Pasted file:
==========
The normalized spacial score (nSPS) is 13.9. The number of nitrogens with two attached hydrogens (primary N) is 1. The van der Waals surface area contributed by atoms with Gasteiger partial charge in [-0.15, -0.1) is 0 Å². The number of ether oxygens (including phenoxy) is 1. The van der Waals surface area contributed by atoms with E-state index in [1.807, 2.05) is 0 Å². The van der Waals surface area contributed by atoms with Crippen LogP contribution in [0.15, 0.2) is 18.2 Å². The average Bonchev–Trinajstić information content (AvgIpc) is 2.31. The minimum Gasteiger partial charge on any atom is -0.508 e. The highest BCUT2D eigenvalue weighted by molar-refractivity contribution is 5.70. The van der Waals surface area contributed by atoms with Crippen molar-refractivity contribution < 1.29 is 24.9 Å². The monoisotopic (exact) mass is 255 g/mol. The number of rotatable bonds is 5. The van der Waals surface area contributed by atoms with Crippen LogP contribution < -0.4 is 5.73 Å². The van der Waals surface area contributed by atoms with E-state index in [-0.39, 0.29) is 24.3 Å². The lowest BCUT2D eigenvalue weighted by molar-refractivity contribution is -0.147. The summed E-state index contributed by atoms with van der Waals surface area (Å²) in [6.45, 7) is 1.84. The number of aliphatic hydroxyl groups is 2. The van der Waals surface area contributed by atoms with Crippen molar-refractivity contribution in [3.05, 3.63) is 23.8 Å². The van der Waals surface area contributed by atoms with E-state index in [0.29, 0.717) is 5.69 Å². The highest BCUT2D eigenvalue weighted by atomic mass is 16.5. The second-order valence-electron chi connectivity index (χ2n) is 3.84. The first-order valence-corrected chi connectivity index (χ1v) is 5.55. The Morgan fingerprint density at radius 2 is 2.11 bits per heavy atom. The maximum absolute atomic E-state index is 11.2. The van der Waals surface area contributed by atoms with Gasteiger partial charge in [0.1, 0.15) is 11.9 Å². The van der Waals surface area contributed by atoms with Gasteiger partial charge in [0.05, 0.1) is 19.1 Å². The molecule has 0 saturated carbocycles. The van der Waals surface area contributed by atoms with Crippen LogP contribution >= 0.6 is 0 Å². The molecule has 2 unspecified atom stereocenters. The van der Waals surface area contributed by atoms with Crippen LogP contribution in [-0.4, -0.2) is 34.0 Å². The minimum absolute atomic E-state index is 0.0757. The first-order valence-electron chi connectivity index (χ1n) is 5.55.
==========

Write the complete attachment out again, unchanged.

The normalized spacial score (nSPS) is 13.9. The number of nitrogens with two attached hydrogens (primary N) is 1. The van der Waals surface area contributed by atoms with Gasteiger partial charge in [-0.15, -0.1) is 0 Å². The number of ether oxygens (including phenoxy) is 1. The van der Waals surface area contributed by atoms with E-state index in [1.807, 2.05) is 0 Å². The van der Waals surface area contributed by atoms with Crippen LogP contribution in [0.15, 0.2) is 18.2 Å². The average Bonchev–Trinajstić information content (AvgIpc) is 2.31. The minimum Gasteiger partial charge on any atom is -0.508 e. The highest BCUT2D eigenvalue weighted by molar-refractivity contribution is 5.70. The van der Waals surface area contributed by atoms with Crippen molar-refractivity contribution < 1.29 is 24.9 Å². The monoisotopic (exact) mass is 255 g/mol. The number of rotatable bonds is 5. The van der Waals surface area contributed by atoms with Crippen LogP contribution < -0.4 is 5.73 Å². The van der Waals surface area contributed by atoms with E-state index in [-0.39, 0.29) is 24.3 Å². The lowest BCUT2D eigenvalue weighted by molar-refractivity contribution is -0.147. The summed E-state index contributed by atoms with van der Waals surface area (Å²) in [6.45, 7) is 1.84. The number of aliphatic hydroxyl groups is 2. The van der Waals surface area contributed by atoms with Crippen molar-refractivity contribution in [3.05, 3.63) is 23.8 Å². The van der Waals surface area contributed by atoms with E-state index in [0.29, 0.717) is 5.69 Å². The highest BCUT2D eigenvalue weighted by atomic mass is 16.5. The second-order valence-electron chi connectivity index (χ2n) is 3.84. The first-order valence-corrected chi connectivity index (χ1v) is 5.55. The Morgan fingerprint density at radius 2 is 2.11 bits per heavy atom. The maximum absolute atomic E-state index is 11.2. The van der Waals surface area contributed by atoms with Gasteiger partial charge in [0.1, 0.15) is 11.9 Å². The van der Waals surface area contributed by atoms with Gasteiger partial charge in [0.05, 0.1) is 19.1 Å². The molecule has 0 saturated carbocycles. The van der Waals surface area contributed by atoms with Crippen LogP contribution >= 0.6 is 0 Å². The molecule has 2 unspecified atom stereocenters. The van der Waals surface area contributed by atoms with Crippen LogP contribution in [-0.4, -0.2) is 34.0 Å². The minimum absolute atomic E-state index is 0.0757. The first-order valence-electron chi connectivity index (χ1n) is 5.55.